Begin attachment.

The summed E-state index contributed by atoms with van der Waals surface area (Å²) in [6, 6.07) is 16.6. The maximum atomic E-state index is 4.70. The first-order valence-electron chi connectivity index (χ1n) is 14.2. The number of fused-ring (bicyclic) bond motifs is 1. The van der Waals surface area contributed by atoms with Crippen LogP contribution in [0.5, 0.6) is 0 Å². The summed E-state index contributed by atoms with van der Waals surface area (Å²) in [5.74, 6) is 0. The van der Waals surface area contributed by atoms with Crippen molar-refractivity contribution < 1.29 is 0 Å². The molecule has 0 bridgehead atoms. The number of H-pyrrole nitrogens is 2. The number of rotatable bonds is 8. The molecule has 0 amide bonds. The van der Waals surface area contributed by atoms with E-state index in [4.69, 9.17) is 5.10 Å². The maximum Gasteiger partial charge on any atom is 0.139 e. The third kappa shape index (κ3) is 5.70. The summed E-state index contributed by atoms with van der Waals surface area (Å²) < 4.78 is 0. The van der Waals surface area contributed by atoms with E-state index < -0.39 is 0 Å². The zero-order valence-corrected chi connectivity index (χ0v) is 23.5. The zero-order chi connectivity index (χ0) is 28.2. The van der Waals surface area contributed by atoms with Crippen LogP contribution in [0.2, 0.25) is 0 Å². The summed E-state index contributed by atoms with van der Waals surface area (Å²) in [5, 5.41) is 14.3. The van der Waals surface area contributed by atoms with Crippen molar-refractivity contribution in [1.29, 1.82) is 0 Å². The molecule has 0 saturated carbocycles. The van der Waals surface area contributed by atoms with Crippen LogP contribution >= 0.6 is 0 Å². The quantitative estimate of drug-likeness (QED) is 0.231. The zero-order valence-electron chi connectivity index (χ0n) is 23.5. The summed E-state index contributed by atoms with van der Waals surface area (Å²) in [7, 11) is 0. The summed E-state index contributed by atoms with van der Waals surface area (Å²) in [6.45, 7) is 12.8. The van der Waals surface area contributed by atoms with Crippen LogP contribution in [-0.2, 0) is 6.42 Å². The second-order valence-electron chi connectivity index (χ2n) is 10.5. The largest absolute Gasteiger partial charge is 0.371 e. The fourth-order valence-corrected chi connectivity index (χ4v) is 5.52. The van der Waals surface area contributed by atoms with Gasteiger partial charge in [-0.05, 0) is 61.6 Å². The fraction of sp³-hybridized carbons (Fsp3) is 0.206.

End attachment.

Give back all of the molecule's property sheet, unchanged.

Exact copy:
The summed E-state index contributed by atoms with van der Waals surface area (Å²) in [6, 6.07) is 16.6. The maximum atomic E-state index is 4.70. The first-order valence-electron chi connectivity index (χ1n) is 14.2. The number of fused-ring (bicyclic) bond motifs is 1. The van der Waals surface area contributed by atoms with Crippen LogP contribution in [0.5, 0.6) is 0 Å². The summed E-state index contributed by atoms with van der Waals surface area (Å²) in [5.74, 6) is 0. The van der Waals surface area contributed by atoms with Crippen molar-refractivity contribution < 1.29 is 0 Å². The molecule has 0 bridgehead atoms. The number of H-pyrrole nitrogens is 2. The number of rotatable bonds is 8. The molecule has 0 amide bonds. The van der Waals surface area contributed by atoms with E-state index in [4.69, 9.17) is 5.10 Å². The maximum Gasteiger partial charge on any atom is 0.139 e. The third kappa shape index (κ3) is 5.70. The summed E-state index contributed by atoms with van der Waals surface area (Å²) < 4.78 is 0. The van der Waals surface area contributed by atoms with E-state index < -0.39 is 0 Å². The zero-order valence-corrected chi connectivity index (χ0v) is 23.5. The zero-order chi connectivity index (χ0) is 28.2. The van der Waals surface area contributed by atoms with Crippen LogP contribution in [0.2, 0.25) is 0 Å². The summed E-state index contributed by atoms with van der Waals surface area (Å²) in [5, 5.41) is 14.3. The van der Waals surface area contributed by atoms with Crippen molar-refractivity contribution in [1.29, 1.82) is 0 Å². The molecule has 0 saturated carbocycles. The van der Waals surface area contributed by atoms with Crippen LogP contribution >= 0.6 is 0 Å². The quantitative estimate of drug-likeness (QED) is 0.231. The zero-order valence-electron chi connectivity index (χ0n) is 23.5. The summed E-state index contributed by atoms with van der Waals surface area (Å²) in [7, 11) is 0. The summed E-state index contributed by atoms with van der Waals surface area (Å²) in [6.45, 7) is 12.8. The van der Waals surface area contributed by atoms with Crippen LogP contribution in [-0.2, 0) is 6.42 Å². The second-order valence-electron chi connectivity index (χ2n) is 10.5. The largest absolute Gasteiger partial charge is 0.371 e. The fourth-order valence-corrected chi connectivity index (χ4v) is 5.52. The van der Waals surface area contributed by atoms with Gasteiger partial charge in [-0.05, 0) is 61.6 Å². The fraction of sp³-hybridized carbons (Fsp3) is 0.206.